• Dec. 13, Wednesday, 6:55 p.m.; -1.3 feet; Long Beach, Twin Harbors, Mocrocks.

• Dec. 14, Thursday, 7:39 p.m.; -1.3 feet; Long Beach, Twin Harbors, Copalis.

• Dec. 15, Friday, 8:25 p.m.; -1.2 feet; Long Beach, Twin Harbors, Mocrocks.

• Dec. 16, Saturday, 9:12 p.m.; -0.8 feet; Long Beach, Twin Harbors, Copalis.

• Dec. 17, Sunday, 10:01 p.m.; -0.3 feet; Long Beach, Twin Harbors, Mocrocks.

• Dec. 26, Tuesday, 6:18 p.m.; -0.9 feet; Long Beach, Twin Harbors, Copalis.

• Dec. 27, Wednesday, 6:57 p.m.; -0.8 feet; Long Beach, Twin Harbors, Mocrocks.

• Dec. 28, Thursday, 7:35 p.m.; -0.6 feet; Long Beach, Twin Harbors, Copalis.

• Dec. 29, Friday, 8:11 p.m.; -0.3 feet; Long Beach, Twin Harbors, Mocrocks.

On all open beaches, the daily limit is 15 clams per person. Each digger’s clams must be kept in a separate container, and all diggers must keep the first 15 clams they dig, regardless of size or condition, to prevent waste. It’s not unusual to encounter some small clams, especially in the early part of the season.

Proposed changes

WDFW shellfish managers are considering an alternative digging schedule for Copalis and Mocrocks beaches beginning in 2024. The proposed change would open each beach for multiple days rather than alternating openings between areas every other day. For example, during a four-day tide series, Mocrocks would be open Friday and Saturday and Copalis would be open Sunday and Monday. Proposed dates would provide consecutive open dates on each beach in a way that spreads digging opportunity evenly.

The approach to offering consecutive open days may reduce confusion as to which beach is open and create more digging opportunity when only one beach is available for harvest. Tentative digging dates for January and February will be announced in early December.

Orca comments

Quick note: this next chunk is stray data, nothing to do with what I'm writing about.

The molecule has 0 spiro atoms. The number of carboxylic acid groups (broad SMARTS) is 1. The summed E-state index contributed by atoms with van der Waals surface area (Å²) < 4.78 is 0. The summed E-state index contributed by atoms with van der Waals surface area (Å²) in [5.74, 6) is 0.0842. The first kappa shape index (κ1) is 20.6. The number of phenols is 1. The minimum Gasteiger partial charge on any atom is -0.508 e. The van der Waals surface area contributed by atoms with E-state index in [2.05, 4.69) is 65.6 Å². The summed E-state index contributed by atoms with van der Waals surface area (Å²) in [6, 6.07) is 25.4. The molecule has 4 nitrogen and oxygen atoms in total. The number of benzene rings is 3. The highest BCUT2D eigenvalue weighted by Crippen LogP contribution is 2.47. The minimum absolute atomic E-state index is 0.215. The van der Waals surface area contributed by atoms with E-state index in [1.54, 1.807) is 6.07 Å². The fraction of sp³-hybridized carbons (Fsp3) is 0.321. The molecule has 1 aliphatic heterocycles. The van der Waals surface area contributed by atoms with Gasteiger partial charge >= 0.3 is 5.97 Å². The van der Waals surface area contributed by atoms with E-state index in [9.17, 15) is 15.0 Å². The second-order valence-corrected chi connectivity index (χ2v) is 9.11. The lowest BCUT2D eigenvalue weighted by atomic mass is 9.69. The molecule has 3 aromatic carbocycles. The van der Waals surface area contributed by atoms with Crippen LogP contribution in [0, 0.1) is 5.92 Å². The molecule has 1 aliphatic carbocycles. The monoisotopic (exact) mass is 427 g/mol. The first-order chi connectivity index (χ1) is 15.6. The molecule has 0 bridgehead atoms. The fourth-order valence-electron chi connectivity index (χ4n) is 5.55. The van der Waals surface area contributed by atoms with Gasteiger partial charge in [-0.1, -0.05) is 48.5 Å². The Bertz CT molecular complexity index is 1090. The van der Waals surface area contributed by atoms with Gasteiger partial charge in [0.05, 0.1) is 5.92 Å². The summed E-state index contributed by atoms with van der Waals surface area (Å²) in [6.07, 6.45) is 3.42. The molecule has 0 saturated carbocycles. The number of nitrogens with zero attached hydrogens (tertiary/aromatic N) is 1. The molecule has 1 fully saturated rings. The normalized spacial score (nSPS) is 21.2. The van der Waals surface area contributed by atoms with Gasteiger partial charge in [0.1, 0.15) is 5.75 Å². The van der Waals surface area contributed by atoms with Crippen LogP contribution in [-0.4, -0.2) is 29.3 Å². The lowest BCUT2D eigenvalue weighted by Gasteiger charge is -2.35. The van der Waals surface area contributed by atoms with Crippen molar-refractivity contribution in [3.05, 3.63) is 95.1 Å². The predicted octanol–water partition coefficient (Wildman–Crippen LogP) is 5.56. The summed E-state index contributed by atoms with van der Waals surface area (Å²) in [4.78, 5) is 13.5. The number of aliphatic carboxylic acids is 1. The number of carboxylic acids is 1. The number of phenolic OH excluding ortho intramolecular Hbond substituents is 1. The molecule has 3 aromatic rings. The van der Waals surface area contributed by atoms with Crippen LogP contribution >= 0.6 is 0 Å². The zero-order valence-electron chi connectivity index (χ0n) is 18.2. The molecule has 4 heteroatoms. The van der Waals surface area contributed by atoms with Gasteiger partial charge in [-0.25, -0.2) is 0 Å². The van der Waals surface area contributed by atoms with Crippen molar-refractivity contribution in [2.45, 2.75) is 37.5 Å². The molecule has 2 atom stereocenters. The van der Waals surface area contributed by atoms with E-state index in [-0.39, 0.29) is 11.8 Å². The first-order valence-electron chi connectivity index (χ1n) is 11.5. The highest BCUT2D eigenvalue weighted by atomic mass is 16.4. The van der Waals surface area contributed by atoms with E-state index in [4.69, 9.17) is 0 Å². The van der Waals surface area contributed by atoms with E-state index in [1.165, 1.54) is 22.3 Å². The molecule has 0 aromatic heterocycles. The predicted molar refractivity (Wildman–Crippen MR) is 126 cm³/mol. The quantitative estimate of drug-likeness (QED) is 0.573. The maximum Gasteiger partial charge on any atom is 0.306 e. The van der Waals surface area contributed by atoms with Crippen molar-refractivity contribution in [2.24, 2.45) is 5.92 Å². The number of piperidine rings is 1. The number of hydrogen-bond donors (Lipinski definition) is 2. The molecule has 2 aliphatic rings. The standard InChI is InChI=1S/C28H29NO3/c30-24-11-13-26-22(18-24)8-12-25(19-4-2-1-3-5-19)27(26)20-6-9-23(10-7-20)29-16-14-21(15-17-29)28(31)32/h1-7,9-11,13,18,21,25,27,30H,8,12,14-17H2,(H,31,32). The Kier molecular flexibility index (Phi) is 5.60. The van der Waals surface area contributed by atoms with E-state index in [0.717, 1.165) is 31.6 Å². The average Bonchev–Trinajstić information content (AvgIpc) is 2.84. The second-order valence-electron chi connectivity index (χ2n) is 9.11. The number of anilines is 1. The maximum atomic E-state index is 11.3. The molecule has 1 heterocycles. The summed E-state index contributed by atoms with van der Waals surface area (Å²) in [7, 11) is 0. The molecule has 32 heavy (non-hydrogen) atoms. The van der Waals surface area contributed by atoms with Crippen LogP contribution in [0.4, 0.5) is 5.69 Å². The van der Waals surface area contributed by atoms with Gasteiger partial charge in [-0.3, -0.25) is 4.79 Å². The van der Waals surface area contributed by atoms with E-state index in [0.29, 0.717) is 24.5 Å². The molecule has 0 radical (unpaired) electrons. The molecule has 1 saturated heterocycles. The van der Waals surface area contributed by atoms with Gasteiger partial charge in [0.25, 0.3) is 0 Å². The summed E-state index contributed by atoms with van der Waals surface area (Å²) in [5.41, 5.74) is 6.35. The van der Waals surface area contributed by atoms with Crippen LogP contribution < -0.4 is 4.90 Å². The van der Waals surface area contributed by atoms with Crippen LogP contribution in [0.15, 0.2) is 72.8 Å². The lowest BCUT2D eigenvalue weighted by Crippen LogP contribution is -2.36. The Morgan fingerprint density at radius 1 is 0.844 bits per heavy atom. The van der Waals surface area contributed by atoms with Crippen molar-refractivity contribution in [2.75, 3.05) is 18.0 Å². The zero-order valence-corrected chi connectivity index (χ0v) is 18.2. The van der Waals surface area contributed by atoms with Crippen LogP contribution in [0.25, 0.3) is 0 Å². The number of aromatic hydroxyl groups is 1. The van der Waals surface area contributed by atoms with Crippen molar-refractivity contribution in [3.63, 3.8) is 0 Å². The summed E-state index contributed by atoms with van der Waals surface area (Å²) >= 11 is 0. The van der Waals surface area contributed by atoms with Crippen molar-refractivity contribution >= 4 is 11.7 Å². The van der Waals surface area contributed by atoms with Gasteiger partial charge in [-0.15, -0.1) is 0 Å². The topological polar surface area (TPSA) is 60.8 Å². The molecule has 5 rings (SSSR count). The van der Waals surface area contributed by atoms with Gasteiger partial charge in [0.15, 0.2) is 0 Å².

OLYMPIA — The WDFW is seeking public input on a draft periodic status review for orcas that includes a recommendation to keep the species on Washington’s endangered species list due to the status of the Southern Resident orca population. The public comment period is open until Feb. 19, 2024.

“Due to the continued depleted state of the Southern Resident population, as well as ongoing threats to all Washington orcas, WDFW recommends retaining killer whale[s] as a Washington endangered species,” said Jessica Stocking, WDFW marine coastal flyway section manager.

The draft periodic status review for orcas is now available on the WDFW’s website at www.tinyurl.com/orcastatus. The public can submit written comments via email at TandEppubliccom@dfw.wa.gov or by mailing the Washington Department of Fish and Wildlife ATTN: Taylor Cotten, P.O. Box 43141, Olympia, WA 98504.

The commission is tentatively scheduled to consider this topic in spring 2024.

The Southern Resident population has shown an overall declining trend since 1995, falling from 98 whales to 75 whales as of July 2023. Although Washington’s transient and offshore orca populations are stable or increasing, the species is broadly listed as endangered in Washington due to the status of the imperiled Southern Residents.